What if (and I strongly believe this to be the case) your brain knows how to move your body far better than any externally derived input, and your belief in core activation actually inhibits your natural functioning? Did you manage without a core before you knew you might have one? If you have been injured, did you know about your core before or after the injury? Did your discovery of a core influence your injury recovery? Has anyone recovered from injury without discovering they may have a core?

To use the word ‘core’ in relation to movement, exercise, or health feeds a picture of a hierarchy and/or layering of muscles which, if out of order, will lead to almost certain dysfunction. We are animals. All things being well we move as animals do, as whole beings. What is the level of movement dysfunction amongst other mammals? Do they show signs of missing core exercises, of having poor core control? (What would you suggest if they did?)

Core is anti-Pilates. It is a term that I hear most from people who are describing their own inadequacies or failings, as told to them by either media or medical professional. The prescription, I would respectfully suggest, is more likely to be ‘more varied movement’, or ‘move with an awareness of the ground and your environment’ than it is ‘practice engaging your core’. Just as walking down the street ‘engaging your core’ will create constipated movement and breathing patterns, so will practicing Pilates as if it requires ‘core activation’.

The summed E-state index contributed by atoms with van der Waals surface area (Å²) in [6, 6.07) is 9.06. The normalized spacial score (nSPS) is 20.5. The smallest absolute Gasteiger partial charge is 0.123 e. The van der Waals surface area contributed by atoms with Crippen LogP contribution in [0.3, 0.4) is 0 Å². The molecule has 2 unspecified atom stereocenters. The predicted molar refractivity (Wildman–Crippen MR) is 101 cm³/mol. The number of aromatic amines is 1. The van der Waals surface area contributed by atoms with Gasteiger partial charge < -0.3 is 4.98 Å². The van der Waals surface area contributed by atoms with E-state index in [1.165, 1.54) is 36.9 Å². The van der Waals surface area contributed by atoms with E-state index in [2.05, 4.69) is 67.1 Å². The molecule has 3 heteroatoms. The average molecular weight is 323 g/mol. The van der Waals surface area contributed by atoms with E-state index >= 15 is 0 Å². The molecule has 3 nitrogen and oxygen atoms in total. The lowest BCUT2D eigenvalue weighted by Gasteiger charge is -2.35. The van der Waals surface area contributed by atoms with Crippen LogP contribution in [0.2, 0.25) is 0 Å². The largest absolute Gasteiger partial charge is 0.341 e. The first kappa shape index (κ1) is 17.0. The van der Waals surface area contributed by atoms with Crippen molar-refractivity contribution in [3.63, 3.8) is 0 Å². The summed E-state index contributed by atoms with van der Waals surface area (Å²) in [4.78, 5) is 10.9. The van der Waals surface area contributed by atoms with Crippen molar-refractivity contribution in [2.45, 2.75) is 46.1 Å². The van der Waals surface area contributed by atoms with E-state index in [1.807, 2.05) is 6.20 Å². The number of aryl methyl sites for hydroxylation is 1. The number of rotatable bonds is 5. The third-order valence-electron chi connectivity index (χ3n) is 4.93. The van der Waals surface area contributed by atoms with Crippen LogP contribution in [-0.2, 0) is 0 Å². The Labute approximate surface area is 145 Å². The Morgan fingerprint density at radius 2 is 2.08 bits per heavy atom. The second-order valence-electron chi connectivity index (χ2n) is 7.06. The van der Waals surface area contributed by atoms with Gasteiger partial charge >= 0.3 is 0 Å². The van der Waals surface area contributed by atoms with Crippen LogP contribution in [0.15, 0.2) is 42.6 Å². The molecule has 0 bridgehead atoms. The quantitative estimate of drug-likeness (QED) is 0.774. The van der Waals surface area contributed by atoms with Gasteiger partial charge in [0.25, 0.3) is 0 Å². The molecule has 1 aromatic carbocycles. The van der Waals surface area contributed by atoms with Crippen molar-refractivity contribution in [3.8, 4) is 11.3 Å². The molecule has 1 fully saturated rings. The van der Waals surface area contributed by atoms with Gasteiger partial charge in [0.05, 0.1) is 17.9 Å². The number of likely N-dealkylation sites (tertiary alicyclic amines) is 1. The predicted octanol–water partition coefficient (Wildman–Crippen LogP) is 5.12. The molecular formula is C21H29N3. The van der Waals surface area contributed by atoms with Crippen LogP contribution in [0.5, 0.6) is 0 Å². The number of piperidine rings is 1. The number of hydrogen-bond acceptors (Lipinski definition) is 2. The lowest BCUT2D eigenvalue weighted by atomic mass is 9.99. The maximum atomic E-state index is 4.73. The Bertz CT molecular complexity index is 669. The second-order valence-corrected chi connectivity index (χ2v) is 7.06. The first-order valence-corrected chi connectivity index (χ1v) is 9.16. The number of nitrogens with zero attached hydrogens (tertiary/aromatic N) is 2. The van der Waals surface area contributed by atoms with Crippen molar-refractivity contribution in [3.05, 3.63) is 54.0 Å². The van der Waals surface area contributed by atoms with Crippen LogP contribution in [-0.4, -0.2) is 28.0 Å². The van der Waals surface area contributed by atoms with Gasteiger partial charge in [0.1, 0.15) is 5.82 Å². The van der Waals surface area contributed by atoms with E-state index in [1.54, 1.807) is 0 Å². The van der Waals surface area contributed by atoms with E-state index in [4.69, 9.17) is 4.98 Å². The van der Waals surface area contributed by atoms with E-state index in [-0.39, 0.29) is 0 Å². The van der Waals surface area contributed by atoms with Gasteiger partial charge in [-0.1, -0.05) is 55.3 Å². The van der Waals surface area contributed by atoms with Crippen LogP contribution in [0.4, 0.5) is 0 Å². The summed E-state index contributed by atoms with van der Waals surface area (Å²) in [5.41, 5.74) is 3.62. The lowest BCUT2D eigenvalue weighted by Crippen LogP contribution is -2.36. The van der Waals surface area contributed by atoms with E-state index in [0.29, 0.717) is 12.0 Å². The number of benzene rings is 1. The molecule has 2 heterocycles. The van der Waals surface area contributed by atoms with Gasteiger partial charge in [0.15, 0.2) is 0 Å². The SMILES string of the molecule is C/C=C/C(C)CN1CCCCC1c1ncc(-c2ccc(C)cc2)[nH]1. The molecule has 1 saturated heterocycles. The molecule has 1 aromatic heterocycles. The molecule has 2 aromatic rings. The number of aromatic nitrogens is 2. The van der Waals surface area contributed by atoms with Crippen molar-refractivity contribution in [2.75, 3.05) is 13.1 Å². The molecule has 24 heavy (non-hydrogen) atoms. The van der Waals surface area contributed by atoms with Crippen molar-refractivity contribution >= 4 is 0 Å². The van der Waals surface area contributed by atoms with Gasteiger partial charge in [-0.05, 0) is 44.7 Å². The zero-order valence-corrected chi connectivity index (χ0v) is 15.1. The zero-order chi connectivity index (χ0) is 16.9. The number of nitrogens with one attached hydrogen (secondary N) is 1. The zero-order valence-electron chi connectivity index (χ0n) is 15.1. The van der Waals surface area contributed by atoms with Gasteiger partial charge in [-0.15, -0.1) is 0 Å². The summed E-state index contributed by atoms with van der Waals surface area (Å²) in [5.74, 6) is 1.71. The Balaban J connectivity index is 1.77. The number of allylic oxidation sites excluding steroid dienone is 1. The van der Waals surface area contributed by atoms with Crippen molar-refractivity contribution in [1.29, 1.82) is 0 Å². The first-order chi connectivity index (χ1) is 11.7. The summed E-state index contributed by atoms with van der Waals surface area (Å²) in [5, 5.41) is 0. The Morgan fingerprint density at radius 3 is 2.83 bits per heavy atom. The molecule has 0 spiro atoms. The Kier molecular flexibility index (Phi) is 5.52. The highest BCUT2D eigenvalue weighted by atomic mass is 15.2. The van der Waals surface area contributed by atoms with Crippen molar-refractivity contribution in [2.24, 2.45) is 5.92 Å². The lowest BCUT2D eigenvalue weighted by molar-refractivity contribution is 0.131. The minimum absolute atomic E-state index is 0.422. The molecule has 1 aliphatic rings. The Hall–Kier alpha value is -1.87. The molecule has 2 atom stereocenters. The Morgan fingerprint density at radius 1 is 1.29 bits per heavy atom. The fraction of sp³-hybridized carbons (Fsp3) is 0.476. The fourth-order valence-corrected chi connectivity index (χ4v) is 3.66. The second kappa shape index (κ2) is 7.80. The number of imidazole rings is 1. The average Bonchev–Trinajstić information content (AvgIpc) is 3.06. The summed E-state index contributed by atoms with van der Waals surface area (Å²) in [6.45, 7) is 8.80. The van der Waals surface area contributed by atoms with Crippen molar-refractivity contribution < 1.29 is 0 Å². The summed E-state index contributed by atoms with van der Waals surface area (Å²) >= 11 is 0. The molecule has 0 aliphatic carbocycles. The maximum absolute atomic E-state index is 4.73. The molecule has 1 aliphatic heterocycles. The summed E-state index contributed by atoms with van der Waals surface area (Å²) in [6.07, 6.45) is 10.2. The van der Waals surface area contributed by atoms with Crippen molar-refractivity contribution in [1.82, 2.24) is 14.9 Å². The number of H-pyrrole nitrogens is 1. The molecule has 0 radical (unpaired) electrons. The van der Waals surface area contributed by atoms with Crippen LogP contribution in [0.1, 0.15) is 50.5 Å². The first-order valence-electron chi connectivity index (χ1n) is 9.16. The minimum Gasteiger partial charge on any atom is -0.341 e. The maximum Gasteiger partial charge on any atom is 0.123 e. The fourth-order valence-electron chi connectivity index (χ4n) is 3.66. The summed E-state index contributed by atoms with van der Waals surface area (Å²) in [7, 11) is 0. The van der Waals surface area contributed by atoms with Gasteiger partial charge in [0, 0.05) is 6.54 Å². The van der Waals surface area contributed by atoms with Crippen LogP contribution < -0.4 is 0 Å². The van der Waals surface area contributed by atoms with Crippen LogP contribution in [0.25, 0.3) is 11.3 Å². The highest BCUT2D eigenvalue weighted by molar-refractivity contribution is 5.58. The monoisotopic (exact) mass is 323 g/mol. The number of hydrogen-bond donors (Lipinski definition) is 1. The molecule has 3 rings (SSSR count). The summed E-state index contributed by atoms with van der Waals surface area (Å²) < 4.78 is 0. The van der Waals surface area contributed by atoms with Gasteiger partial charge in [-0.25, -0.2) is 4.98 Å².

What to say if you’re banned from saying ‘core’? Could this be a good moment to focus on the outcome (the movement, that is) that we want for our students/clients? Instead of an internal cue, what would be an externally oriented cue?

Thank you, as ever, for reading.

Advertisements

13 responses to Pilates teacher? Please don’t say “core”. Ever again.

  1. 

    Fascinating comment on something (core) I’ve used without much thought, more as shorthand for a host of muscles in the center of my body which when strong really make a remarkable difference in the way I walk, stand, bend over and climb stairs. I regularly ‘activate my core’ by ‘squeezing my buttocks to protect my lower back when lifting heavy objects. It definitely protects me from strain.

    While I love posts like this that question things we take for granted, contrary to your belief that the body naturally knows what’s best, a stronger ‘core’ has make a positive difference in my everyday movement as well as athletic performance.

    Very provocative article – great stuff! Really made me take a second look at this issue. Keep it coming.

    • 

      Thanks Bob
      And I don’t think that your experience of a ‘strong core’ having a positive influence on your body is at all at odds with the idea that your body knows best.

      •